By Jim Tortolano
Beloved Orange County historian Jim Sleeper once remarked that local redevelopment agencies have turned many historic OC locations into “historic parking lots.” This applied especially to central business districts – downtowns – in the county’s older cities. Downtowns are making a comeback locally and nationally, and some cities that enthusiastically tore theirs down in the Seventies are working hard to build new ones.
One such revival is taking place in Garden Grove, where the original commercial core dates back to 1875 or so. The recent attention paid to the area around Garden Grove Boulevard and Euclid Street by the city, if it results in any major changes, would be the third major facelift for the area. History, once again, repeats itself. Garden Grove was established in 1874-5 by Alonzo Cook and a handful of others, who started a village near what was originally called Ocean Avenue (now Garden Grove Boulevard) and the Anaheim Road (now Euclid). The small village grew slowly, and the commercial district was a block of wooden structures along an unpaved dirt road. But the coming of the Pacific Electric railroad in 1905 changed all that, and made Garden Grove a (slowly) booming market town.
The rail line that cut diagonally through the area just west and south of the businesses gave rise to several large packing plants for the crops of walnuts, chili peppers, orange and eventually strawberries. It remained a small “downtown,” but it did have a paved “main” street, streetlights, banks, grocery stores, a hotel and a movie theater (The Gem). If it lacked a certain visual appeal in that most of the structures were made of wood or brick, it sufficed. At last until March 10, 1933. It’s generally called the Long Beach Earthquake, but the epicenter was actually close to Huntington Beach. It struck Garden Grove hard, leveling much of the fragile downtown and damaging nearby Garden Grove High School, where one student was killed by falling masonry.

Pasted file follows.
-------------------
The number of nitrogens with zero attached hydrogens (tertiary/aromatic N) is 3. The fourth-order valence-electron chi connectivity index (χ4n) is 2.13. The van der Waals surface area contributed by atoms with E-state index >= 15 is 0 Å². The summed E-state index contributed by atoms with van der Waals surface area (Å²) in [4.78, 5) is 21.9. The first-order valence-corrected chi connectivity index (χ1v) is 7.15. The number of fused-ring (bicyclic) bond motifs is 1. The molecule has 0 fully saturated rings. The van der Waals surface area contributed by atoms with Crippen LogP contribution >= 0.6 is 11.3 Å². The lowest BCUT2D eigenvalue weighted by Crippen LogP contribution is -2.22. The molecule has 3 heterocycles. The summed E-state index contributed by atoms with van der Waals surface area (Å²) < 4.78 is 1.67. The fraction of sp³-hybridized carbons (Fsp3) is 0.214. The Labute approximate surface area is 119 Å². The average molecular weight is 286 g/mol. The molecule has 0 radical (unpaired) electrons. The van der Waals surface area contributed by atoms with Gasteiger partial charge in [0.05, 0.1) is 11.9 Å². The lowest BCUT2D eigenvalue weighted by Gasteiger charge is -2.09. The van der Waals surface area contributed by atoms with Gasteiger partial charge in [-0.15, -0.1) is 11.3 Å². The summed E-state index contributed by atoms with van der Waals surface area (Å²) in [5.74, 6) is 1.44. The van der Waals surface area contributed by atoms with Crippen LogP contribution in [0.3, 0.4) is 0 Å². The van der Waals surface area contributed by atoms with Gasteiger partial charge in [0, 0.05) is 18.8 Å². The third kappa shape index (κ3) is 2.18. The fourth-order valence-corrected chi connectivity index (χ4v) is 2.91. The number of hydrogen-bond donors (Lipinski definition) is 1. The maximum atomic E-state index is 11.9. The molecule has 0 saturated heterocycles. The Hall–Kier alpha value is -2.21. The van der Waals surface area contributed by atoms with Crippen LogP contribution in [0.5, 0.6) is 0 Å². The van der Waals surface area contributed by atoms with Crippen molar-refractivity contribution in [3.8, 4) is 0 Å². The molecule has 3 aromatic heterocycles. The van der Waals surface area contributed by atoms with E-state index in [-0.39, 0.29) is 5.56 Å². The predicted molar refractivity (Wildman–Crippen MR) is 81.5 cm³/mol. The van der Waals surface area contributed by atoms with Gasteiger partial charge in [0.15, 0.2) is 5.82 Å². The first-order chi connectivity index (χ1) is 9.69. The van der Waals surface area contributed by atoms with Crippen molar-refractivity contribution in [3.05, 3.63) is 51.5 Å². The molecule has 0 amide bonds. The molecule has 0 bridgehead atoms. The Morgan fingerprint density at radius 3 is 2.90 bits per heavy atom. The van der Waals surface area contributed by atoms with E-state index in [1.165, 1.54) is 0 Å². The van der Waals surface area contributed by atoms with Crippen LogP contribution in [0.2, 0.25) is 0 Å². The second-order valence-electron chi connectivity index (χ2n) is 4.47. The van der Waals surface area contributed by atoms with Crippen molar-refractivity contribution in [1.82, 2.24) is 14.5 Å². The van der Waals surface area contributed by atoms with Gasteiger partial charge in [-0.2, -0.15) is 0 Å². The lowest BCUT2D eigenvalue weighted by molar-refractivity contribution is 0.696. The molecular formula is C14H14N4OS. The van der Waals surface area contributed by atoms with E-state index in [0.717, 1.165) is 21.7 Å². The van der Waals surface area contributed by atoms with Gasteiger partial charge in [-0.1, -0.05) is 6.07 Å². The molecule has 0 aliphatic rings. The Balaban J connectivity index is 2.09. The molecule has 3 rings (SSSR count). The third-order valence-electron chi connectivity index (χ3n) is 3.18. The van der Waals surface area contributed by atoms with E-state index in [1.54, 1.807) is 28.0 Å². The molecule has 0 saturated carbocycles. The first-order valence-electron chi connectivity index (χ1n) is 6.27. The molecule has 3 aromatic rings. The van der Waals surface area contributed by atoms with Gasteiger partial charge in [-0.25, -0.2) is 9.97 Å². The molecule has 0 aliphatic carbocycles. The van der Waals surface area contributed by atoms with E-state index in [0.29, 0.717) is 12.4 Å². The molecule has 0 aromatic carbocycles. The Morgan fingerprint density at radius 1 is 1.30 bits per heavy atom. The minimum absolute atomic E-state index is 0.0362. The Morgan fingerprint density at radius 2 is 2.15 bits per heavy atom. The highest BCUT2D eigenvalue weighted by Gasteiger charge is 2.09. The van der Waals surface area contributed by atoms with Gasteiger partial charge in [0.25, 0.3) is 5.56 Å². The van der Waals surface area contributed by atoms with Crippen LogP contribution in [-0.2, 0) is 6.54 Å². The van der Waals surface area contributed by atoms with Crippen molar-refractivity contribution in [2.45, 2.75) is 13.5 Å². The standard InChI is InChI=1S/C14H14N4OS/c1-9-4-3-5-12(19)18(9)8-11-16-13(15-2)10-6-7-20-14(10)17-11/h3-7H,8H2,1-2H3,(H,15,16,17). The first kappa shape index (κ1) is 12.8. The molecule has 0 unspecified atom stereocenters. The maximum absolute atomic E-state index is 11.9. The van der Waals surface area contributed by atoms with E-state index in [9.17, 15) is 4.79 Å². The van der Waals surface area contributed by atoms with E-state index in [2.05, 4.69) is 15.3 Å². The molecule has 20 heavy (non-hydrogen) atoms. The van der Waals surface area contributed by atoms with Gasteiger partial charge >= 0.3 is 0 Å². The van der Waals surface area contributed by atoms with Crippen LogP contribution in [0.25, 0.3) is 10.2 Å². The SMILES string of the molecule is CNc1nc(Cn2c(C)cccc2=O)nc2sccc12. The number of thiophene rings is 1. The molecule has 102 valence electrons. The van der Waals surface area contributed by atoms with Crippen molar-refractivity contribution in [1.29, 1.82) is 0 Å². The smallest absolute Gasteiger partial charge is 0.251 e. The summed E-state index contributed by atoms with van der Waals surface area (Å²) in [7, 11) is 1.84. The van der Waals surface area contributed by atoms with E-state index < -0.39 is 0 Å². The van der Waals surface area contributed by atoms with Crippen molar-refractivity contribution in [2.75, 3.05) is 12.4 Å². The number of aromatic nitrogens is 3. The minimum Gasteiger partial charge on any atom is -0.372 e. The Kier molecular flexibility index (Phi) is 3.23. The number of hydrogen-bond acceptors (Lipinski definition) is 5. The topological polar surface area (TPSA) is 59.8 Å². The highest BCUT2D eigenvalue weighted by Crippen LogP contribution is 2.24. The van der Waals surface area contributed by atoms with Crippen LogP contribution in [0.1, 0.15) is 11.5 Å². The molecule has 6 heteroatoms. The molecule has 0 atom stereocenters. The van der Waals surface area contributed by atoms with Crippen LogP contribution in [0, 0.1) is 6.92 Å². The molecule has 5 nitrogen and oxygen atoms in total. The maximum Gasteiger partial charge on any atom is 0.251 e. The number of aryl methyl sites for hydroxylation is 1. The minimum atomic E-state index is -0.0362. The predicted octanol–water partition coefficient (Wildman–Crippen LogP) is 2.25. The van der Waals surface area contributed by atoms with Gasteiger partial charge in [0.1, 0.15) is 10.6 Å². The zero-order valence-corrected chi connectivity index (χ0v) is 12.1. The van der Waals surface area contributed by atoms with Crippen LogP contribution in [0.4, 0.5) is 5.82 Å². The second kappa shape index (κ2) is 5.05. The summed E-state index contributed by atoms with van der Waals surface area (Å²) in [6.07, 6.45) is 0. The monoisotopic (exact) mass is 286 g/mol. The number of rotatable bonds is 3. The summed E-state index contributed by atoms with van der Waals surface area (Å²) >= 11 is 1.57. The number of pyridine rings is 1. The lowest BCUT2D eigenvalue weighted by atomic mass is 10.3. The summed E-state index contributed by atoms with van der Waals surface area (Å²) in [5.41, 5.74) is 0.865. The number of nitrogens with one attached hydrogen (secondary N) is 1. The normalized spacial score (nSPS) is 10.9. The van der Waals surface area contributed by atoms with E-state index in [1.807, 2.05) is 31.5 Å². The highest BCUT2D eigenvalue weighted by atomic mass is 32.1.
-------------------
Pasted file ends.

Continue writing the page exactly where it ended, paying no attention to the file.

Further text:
You can’t really call a tragedy like that a “blessing in disguise” but it did lead to a substantial facelift for the area. Merchants and others (Garden Grove did not become an incorporated city until 1956) created the Euclid Improvement Association and went to work. The street was widened, and many of the tumbled-down brick and wood buildings were replaced with sturdier wood-and-stucco structures in a Spanish mission style. Whitewashed storefronts and red-tile roofs gave the area a distinctive look. As Garden Grove (indeed, all of Orange County) boomed after World War II, so did its downtown. It stretched east and west along the Boulevard and north and south along Euclid. Although locals still did their Christmas shopping at the big department stores in Santa Ana (Sears, JC Penney, Montgomery Ward), they bought their groceries, hardware and even their cars in town.
The downtown area took a hit in the mid-Fifties when the Orange County Plaza opening at Chapman Avenue and Brookhurst Street. Although modest by today’s standards, it was the first major “modern” shopping center in the county, featuring a JC Penney, two supermarkets and dozens of other stores. It drew many shoppers away from downtown to this new “uptown.”